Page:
I'm not sure when the shift happened for me. I was on the business team for about three weeks before things started to have their own flow. I woke up with Russ in the morning and had a cup of coffee while I wrote some words. I remembered the beauty of journaling for ME and no one else. I forced myself to do that which inspires, rather than deadens.

And hello, conviction: Netflix is great for a moment, maybe a few. But it most assuredly deadens that creative flow. 

We all feed the river in different ways, and because of this, there are different ways in which Fear creates a dam, blocking our flow and inspiration.

For me, it was the uncertainty of rhythm. Might as well not create anything if I can't be consistent, was something I heard myself whisper many times during August. 

Don’t be afraid to battle those things holding you back. Brainstorm what it looks like for YOU to write and finish a book — not the entirety of the industry. Cling tight to the truth that there are words still holding on for dear life internally, and eventually, your story will be told because you chose to listen to the voices saying you can push through any resistance that heads your way. 

That's what makes the indie community great: individually, we can do pretty impressive things. Collectively, we're unstoppable.

Thoughts to Consider: 

1. How are you waiting for the future in order to create? How can you harness where you're at now to begin a rhythm?

2. How is Fear creating a dam in your creative flow and inspiration? 

Grab My New Book! 

This book is for the creative who knows you have a story to tell but you have no idea where to start.
Let me help you: you don't have to wait for the gatekeepers anymore. 

The time for your book is now. There is no excuse. You know this — you feel it in your bones. That's what this book is for — that's why I wrote it. 

Ready to begin?

Find it here on Amazon.

Posted on July 18, 2016 and filed under Building Your Craft, Indie Publishing.

101 Blog Post Ideas for Authors

I get it. Not only do you have to think about building discipline within your writing craft, you also need to keep moving forward with your manuscript nd keep an online presence somewhat active. That means writing in your book and writing online.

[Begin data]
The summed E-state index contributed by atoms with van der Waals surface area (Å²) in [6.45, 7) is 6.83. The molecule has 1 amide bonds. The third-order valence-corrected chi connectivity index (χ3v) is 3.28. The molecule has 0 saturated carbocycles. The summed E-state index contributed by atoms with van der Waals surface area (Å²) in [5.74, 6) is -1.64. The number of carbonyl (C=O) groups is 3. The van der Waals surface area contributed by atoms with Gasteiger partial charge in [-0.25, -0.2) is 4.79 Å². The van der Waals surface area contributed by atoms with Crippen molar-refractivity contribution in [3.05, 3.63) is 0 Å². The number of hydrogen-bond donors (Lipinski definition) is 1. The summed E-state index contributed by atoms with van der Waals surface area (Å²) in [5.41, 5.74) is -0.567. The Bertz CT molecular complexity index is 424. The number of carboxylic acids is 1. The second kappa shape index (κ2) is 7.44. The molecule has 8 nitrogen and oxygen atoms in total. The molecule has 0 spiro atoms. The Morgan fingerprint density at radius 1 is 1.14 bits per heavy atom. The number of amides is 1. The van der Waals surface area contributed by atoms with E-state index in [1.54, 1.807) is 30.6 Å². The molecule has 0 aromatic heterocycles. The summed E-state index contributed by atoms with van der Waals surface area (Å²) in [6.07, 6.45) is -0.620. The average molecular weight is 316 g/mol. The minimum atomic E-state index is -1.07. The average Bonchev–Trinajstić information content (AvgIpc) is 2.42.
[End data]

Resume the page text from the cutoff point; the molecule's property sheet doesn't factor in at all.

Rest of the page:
Feels impossible most days, yeah?

I'm all about going where your core genius takes you, and I know plenty of authors who aren't blogging anymore. But. If you're like me and just can't say no to this online space, let me help you out. 

How I would use this list: there are over 100 topics here and a lot of them can be broken into multiple posts. Definitely enough for one per week for an entire year. When you're feeling stuck, grab the one that resonates. Or, just move down the list. As always: make it your own. That's where your voice really shines. 

xoxo and happy blogging! 

  1. What parts of the book writing process make you feel alive, joyful, and creative?
  2. The Five People You Admire in Your Industry (and Why)
    >> PRO TIP :: these five people could be interviews in the future which would include FIVE MORE POSTS
  3. What’s the biggest challenge you’ve faced as an author? What did you learn through this challenge?
  4. Fill in the blank: Lessons that have changed the way I _____________________.
  5. What questions should people ask themselves before jumping into writing a book?
  6. Write about three ways people talk themselves out of writing.
  7. My Top 10 Favorite Books and Why They Rocked My World
  8. How to Build a Manuscript Playlist
  9. Why is Indie Publishing Important?
  10. Why did YOU choose indie publishing?
  11. A peek into your process (for me, this could be snapshots of notes I’m taking while writing or editing)
  12. Write a Post Filled with Resources for Writers
  13. Fill in the blank: Why __________ Matters to Me.
  14. The Three People Who Support Me the Most in Writing
    >> AGAIN: possible interviews = 3 more blog posts!
  15. Why it’s Okay to ___________________
  16. Top Three Books or eCourses that Have Impacted Your Writing
  17. Answer a Question from a Reader
  18. A Day in the Life of (Your Name)
  19. Look over your last five blog posts and see which one resonated the most. Replicate the post into a new one.
  20. Review a book that fits within your genre.
  21. Take some time to look through magazines. Keep your journal next to you. Write down every single blog post idea that comes to you because of a picture or article. Add those ideas to your folder on your computer. Write about one of them today.
  22. Write about the last book you read.
  23. How do you think indie authors could improve the industry?
  24. Fill in the blank: There is nothing wrong with your ________________.
  25. Write about how you use description or figurative language or syntax within your writing. When did you begin noticing the way words string together? (You know what? There’s two blog posts here….not just one)
  26. Write about the most unique character you’ve ever written. What makes them unique? How did they surprise you?
  27. Write about the most unique character you’ve ever read. What makes them unique? How did they surprise you?
  28. What mistakes have you made in publishing? Write about one of them.
  29. Write about why you love your current manuscript so much
  30. Fill in the blank: Things that are making me feel totally _________________.
  31. A No-Brainer Checklist for _________________.
  32. How to Choose the Right Book to Read
  33. I Met My Hero, ____________ and Here’s What I Learned.
  34. From the Cutting Floor — deleted scenes and ideas and (if you’re particularly brave) moments of severe editing (this could turn into a series)